With the growth of television in the 1940s, Chronicle Publishing Company decided to diversify into that medium by applying for a construction permit for a television station that would be operated alongside the Chronicle. On November 5, 1949, CPC would sign on KRON-TV on VHF channel 4, which became the National Broadcasting Company (NBC) affiliate for the San Francisco Bay Area television market. This was much to the chagrin of NBC itself, which was a runner-up for the station and would desire KRON for the next half-century. In the 1950s, KRON would add an FM radio station (KRON-FM, now under call sign KOIT) at 96.5 MHz.

Further diversification into broadcasting came in 1975 when the sale of KRON-FM to Bonneville International allowed CPC to purchase the Meredith Corporation's WOWT-TV in Omaha, Nebraska. This was followed in 1979 with the purchase of KAKE-TV in Wichita, Kansas and in 1987 when independently owned KLBY in Colby, Kansas was purchased to increase KAKE's reach.

Outside the broadcast realm, Chronicle Publishing owned cable systems in California, Hawaiʻi, and New Mexico for several years under their Western Communications unit before those systems were sold to Tele-Communications Inc. in 1995. In the early 1990s, Chronicle Publishing launched the Bay TV cable network which was operated in conjunction with KRON and was seen on most cable systems in the Bay Area.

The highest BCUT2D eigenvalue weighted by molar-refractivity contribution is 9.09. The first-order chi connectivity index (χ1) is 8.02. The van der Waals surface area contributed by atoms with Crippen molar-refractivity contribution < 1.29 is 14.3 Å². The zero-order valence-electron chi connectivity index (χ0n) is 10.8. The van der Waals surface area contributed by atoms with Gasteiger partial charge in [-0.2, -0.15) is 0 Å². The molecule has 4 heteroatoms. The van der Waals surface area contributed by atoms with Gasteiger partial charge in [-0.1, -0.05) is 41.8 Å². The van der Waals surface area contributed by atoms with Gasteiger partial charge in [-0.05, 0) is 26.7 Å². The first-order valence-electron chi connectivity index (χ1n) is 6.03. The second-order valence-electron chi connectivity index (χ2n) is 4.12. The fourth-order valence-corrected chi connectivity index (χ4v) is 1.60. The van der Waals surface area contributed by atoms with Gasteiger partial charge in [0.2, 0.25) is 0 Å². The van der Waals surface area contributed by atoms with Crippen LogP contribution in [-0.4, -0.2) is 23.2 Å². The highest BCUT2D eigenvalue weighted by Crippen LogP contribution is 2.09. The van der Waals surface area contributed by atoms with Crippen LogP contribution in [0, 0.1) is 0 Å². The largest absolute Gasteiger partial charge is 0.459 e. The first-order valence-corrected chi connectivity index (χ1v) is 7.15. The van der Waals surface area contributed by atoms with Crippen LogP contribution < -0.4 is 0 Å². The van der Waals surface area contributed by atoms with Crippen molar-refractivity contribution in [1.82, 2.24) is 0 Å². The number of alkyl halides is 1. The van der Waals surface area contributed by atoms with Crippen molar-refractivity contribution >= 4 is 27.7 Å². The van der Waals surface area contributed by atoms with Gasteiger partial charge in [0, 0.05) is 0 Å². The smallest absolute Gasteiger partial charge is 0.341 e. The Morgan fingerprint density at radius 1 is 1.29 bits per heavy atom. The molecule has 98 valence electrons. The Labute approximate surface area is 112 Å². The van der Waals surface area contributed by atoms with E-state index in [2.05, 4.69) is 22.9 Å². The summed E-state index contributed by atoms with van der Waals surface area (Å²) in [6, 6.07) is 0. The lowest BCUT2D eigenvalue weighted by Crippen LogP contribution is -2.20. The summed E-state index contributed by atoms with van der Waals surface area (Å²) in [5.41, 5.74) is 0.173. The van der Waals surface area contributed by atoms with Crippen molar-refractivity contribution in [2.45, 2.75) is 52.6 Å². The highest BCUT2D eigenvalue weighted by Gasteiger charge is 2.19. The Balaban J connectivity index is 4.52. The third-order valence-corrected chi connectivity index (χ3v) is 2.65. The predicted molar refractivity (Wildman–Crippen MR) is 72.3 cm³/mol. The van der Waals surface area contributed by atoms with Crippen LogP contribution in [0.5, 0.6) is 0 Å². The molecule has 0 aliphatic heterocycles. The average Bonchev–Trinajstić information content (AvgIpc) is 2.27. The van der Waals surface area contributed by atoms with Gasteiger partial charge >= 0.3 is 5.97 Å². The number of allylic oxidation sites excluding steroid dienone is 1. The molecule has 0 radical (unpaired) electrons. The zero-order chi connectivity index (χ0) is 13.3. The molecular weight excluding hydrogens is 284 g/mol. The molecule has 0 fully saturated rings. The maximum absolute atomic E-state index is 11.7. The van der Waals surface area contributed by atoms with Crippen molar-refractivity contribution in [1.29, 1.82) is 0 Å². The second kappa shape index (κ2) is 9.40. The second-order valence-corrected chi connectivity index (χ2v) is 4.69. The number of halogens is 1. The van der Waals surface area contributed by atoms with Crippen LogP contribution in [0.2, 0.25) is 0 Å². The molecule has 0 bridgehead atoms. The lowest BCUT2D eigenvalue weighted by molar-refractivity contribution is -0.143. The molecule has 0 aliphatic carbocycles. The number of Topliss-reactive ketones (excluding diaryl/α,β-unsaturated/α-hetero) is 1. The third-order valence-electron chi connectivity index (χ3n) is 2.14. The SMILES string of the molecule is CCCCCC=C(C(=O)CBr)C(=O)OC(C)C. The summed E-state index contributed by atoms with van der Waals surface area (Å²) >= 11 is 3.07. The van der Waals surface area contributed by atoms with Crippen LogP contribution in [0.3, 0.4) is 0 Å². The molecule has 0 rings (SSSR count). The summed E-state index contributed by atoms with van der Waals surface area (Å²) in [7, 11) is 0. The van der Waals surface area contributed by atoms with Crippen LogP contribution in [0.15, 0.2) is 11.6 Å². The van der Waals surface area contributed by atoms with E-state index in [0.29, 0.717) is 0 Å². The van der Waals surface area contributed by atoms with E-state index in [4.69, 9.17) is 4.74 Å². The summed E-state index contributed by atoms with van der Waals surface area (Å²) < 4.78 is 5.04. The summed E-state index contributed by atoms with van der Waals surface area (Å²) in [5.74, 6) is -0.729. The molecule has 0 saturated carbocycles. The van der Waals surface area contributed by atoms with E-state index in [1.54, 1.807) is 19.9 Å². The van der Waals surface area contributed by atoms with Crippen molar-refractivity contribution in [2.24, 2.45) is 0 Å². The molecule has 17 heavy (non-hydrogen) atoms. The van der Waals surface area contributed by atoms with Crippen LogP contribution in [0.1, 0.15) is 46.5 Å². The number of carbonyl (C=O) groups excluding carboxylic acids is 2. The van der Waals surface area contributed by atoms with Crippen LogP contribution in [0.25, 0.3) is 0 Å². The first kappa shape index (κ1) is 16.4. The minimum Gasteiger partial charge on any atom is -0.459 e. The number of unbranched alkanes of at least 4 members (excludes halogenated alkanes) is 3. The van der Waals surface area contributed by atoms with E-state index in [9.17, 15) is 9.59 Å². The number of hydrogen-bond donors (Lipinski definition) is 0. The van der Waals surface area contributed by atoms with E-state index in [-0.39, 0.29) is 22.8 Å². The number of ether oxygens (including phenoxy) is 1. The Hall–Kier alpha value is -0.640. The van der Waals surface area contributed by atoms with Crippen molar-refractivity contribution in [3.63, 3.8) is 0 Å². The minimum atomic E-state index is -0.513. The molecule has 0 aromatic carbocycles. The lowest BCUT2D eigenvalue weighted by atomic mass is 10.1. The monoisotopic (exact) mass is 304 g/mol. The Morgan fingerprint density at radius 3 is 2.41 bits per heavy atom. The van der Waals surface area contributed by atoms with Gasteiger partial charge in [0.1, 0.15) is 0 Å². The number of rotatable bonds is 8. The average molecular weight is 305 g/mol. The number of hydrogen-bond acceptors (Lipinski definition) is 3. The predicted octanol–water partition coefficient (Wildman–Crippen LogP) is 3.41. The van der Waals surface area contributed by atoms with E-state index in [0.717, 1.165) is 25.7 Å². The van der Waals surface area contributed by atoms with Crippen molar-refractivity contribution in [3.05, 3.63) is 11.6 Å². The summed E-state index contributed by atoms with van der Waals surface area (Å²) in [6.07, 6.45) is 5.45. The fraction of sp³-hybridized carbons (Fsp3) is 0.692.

Publishing

In 1968, the Chronicle established its own book imprint in Chronicle Books, which would eventually become a successful publishing firm. The profits from Chronicle Books and the other new ventures of the company allowed the company to add to their print holdings as they purchased two newspapers, The Pantagraph of Bloomington, Illinois in 1980 and the Worcester Telegram & Gazette in Worcester, Massachusetts in 1986. In 1988, Chronicle Publishing made its final purchase in buying Motorbooks, a renowned imprint dealing with automotive books; Chronicle Publishing then established MBI Publishing Company as parent company to Classic Motorbooks and Motorbooks International.[3]

Demise

Nan Tucker McEvoy

As late as 1993, Nan Tucker McEvoy, granddaughter of San Francisco Chronicle founder M. H. de Young and chair of Chronicle Publishing Company's board of directors, declined an offer of $800 million made by Hearst Corporation for Chronicle Publishing.[7][8] She told Editor & Publisher that the sale of the San Francisco Chronicle would take place "over [her] dead body", and was widely quoted.[9][10][11] However, with the growing consolidation of print and broadcast media in the 1990s, the other shareholding heirs of the de Young family decided to sell the assets of CPC in 1999 when the consolidation trend in the United States was at its peak.